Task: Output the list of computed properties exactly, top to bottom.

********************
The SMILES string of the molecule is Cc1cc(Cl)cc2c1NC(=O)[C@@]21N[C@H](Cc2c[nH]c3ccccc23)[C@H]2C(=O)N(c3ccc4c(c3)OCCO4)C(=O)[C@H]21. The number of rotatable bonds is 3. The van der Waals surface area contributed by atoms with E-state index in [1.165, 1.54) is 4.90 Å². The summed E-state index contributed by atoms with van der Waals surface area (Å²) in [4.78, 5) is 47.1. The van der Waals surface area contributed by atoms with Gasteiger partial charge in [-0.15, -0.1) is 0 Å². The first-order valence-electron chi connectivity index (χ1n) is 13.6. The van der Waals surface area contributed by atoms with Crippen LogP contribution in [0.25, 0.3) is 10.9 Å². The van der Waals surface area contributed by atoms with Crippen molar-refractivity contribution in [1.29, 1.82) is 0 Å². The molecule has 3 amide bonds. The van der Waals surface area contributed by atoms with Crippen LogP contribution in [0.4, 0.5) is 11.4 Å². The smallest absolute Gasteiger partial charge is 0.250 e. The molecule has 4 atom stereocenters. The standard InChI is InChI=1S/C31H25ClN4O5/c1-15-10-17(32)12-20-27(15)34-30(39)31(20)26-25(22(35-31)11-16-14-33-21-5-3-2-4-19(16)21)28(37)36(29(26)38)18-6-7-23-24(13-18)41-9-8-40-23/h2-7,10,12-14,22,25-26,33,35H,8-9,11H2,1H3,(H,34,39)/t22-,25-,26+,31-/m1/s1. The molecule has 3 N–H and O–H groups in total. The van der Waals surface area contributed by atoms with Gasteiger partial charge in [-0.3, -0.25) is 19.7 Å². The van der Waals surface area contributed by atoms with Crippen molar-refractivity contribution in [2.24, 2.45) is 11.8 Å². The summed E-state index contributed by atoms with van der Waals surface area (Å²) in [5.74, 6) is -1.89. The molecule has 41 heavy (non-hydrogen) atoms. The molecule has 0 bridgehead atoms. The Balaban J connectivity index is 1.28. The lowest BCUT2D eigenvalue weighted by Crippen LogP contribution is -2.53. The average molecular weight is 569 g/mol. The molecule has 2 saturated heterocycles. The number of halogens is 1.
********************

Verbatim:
The SMILES string of the molecule is Cc1cc(Cl)cc2c1NC(=O)[C@@]21N[C@H](Cc2c[nH]c3ccccc23)[C@H]2C(=O)N(c3ccc4c(c3)OCCO4)C(=O)[C@H]21. The number of rotatable bonds is 3. The van der Waals surface area contributed by atoms with E-state index in [1.165, 1.54) is 4.90 Å². The summed E-state index contributed by atoms with van der Waals surface area (Å²) in [4.78, 5) is 47.1. The van der Waals surface area contributed by atoms with Gasteiger partial charge in [-0.15, -0.1) is 0 Å². The first-order valence-electron chi connectivity index (χ1n) is 13.6. The van der Waals surface area contributed by atoms with Crippen LogP contribution in [0.25, 0.3) is 10.9 Å². The van der Waals surface area contributed by atoms with Crippen molar-refractivity contribution in [1.29, 1.82) is 0 Å². The molecule has 3 amide bonds. The van der Waals surface area contributed by atoms with Crippen LogP contribution in [0.4, 0.5) is 11.4 Å². The smallest absolute Gasteiger partial charge is 0.250 e. The molecule has 4 atom stereocenters. The standard InChI is InChI=1S/C31H25ClN4O5/c1-15-10-17(32)12-20-27(15)34-30(39)31(20)26-25(22(35-31)11-16-14-33-21-5-3-2-4-19(16)21)28(37)36(29(26)38)18-6-7-23-24(13-18)41-9-8-40-23/h2-7,10,12-14,22,25-26,33,35H,8-9,11H2,1H3,(H,34,39)/t22-,25-,26+,31-/m1/s1. The molecule has 3 N–H and O–H groups in total. The van der Waals surface area contributed by atoms with Gasteiger partial charge in [-0.3, -0.25) is 19.7 Å². The van der Waals surface area contributed by atoms with Crippen molar-refractivity contribution in [2.24, 2.45) is 11.8 Å². The summed E-state index contributed by atoms with van der Waals surface area (Å²) in [5.74, 6) is -1.89. The molecule has 41 heavy (non-hydrogen) atoms. The molecule has 0 bridgehead atoms. The Balaban J connectivity index is 1.28. The lowest BCUT2D eigenvalue weighted by Crippen LogP contribution is -2.53. The average molecular weight is 569 g/mol. The molecule has 2 saturated heterocycles. The number of halogens is 1.